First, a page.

Since I am a blogger with a big following in Sudan on Facebook and Instagram, I try to be the voice of the people who contact me and who need help to get their message across on social media. Some people write to me that they need food, water… I ask them for their phone number and address, and then I post them on my Facebook page, hoping that other people can contact them and help them.

Screenshots taken on Facebook on May 5, 2023 from Koki Ali's account.
Screenshots taken on Facebook on May 5, 2023 from Koki Ali’s account. © Observers

On the left, a tweet shared by Koki Ali says: “Koki, how are you? Can you get me that medicine for babies? Thanks. Its name is “prograf 1mg”. It’s urgent, for a little girl in the Umm Durman area.”

And on the right: “Hi Koki, can you make me a Facebook post? I need a car to transport 4 people from Halfaya area to Chendi, very urgently, with a suggested price. Thank you with all my heart. I request that my name not be published. The person can put their number in comments and I will contact them.”

In the capital Khartoum and the western region of Darfur, the main areas affected by the clashes between the Sudanese armed forces (SAF) and the paramilitary Rapid Support Forces (RSF), delivering humanitarian aid is almost impossible.

The humanitarian teams still on the ground are trapped by gunfire and shelling, and struggling to deliver medical supplies and food to civilians.

‘To bring emergency aid to those in need, we need the parties in conflict to help us’

Germain Mwehu, spokesperson of the ICRC in Sudan, spoke to the FRANCE 24 Observers team.

On May 3, we gave some medical supplies to a hospital in Khartoum called Alban Jadeed. We gave them a “war wounded kit”. The operation was very complicated to carry out. 

Our office in Khartoum is located in the Amarat neighbourhood, right next to the airport, which is now under the control of the Rapid Support Forces (RSF). There has been no end to the bombing in this area despite the ceasefires. Our warehouse, where the medical equipment is located, is further away in another area. It is under the control of the Sudanese armed forces (SAF).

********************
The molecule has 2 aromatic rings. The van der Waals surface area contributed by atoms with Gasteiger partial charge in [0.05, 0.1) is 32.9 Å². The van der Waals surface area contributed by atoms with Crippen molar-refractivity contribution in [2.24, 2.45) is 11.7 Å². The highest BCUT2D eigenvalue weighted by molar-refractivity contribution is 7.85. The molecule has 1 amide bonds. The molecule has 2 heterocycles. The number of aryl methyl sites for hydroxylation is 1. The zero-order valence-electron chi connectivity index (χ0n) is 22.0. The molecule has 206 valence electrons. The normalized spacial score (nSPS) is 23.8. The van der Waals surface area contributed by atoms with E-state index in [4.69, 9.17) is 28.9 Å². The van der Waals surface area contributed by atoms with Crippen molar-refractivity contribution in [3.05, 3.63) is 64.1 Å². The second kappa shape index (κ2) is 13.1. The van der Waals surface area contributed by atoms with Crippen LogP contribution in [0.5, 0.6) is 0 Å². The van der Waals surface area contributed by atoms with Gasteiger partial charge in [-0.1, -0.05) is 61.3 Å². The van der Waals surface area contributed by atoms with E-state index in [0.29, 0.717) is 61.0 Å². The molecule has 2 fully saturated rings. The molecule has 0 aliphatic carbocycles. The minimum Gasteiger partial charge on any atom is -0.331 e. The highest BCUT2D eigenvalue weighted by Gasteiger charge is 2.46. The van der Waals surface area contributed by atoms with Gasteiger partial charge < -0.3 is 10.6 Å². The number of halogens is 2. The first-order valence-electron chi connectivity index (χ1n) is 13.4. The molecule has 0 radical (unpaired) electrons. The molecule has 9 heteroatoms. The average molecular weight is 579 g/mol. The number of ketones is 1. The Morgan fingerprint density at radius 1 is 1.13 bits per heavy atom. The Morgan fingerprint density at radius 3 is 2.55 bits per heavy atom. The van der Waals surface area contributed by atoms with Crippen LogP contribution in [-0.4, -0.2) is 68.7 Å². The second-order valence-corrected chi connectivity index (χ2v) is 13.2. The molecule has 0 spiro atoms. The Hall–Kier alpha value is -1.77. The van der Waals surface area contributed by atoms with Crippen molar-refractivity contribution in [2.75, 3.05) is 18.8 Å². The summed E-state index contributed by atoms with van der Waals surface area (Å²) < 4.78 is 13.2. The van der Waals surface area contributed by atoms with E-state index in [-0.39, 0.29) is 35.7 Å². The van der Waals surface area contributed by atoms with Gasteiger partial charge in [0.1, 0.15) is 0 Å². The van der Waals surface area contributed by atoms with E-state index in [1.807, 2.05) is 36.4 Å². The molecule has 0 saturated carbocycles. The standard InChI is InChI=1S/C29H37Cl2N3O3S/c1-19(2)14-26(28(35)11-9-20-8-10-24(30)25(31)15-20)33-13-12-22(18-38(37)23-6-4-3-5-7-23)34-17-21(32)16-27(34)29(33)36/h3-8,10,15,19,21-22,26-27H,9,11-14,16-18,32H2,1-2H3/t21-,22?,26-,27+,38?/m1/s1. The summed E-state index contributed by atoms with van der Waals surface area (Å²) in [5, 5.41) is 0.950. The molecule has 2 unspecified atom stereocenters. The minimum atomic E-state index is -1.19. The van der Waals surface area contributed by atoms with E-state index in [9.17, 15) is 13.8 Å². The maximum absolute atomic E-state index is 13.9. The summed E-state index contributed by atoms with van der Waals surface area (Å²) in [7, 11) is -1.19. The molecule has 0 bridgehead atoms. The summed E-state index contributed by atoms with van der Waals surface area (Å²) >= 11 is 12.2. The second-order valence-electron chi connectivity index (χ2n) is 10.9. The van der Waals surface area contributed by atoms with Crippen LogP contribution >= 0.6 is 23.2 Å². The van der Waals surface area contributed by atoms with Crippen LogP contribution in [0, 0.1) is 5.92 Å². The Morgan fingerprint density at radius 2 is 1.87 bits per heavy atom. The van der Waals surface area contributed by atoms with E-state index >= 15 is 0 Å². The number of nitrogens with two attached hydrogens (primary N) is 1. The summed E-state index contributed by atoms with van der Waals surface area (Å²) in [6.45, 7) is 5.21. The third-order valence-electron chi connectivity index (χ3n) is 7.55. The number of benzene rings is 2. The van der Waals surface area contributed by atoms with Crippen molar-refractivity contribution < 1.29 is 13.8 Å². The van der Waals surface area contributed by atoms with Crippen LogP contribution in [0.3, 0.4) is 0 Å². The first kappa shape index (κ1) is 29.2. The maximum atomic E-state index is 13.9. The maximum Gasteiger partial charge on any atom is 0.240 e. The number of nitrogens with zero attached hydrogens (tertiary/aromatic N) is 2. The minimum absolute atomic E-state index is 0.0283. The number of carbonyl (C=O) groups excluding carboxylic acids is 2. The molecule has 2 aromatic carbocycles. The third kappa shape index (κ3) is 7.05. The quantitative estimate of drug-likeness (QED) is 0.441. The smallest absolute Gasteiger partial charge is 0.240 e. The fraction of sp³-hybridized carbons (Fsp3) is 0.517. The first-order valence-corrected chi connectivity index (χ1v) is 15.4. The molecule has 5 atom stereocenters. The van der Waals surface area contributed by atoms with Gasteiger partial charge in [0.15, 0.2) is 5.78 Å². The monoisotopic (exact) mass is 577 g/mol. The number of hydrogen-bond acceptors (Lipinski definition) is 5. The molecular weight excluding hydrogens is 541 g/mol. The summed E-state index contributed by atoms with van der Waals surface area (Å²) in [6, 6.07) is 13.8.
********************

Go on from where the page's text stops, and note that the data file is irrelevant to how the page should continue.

Our team wanted to go to the warehouse to collect the equipment and deliver it to the hospital. But the operation was blocked for two days because we could not get sufficient security guarantees from both sides. To be able to move, we need to contact both parties and they have to guarantee that there will be no shooting on our route and at the time of our movement. This is very difficult in a context of war and limited means of communication.  

We have a new cargo ship that has landed in Port Sudan, with more medical supplies to be transported to Khartoum and Darfur. The journey itself is not a problem. But it’s expensive, you have to find trucks and fuel. The problem is knowing how to deliver this equipment to areas where there are clashes. How do we get the security guarantees? We need to keep our staff safe. To bring emergency aid to those in need, we need the parties in conflict to help us, otherwise it is impossible.


A hashtag to search for missing persons

Another online solidarity initiative has emerged on Twitter. The hashtag “Sudanese Missing” allows people to post information about their missing loved ones in hopes that someone may have news about their well-being.

Since April 15, when the conflict broke out, people have been sharing photos, names and the circumstances of their missing loved one’s last contact under this hashtag in the hope of tracing their whereabouts. 




This story originally appeared on France24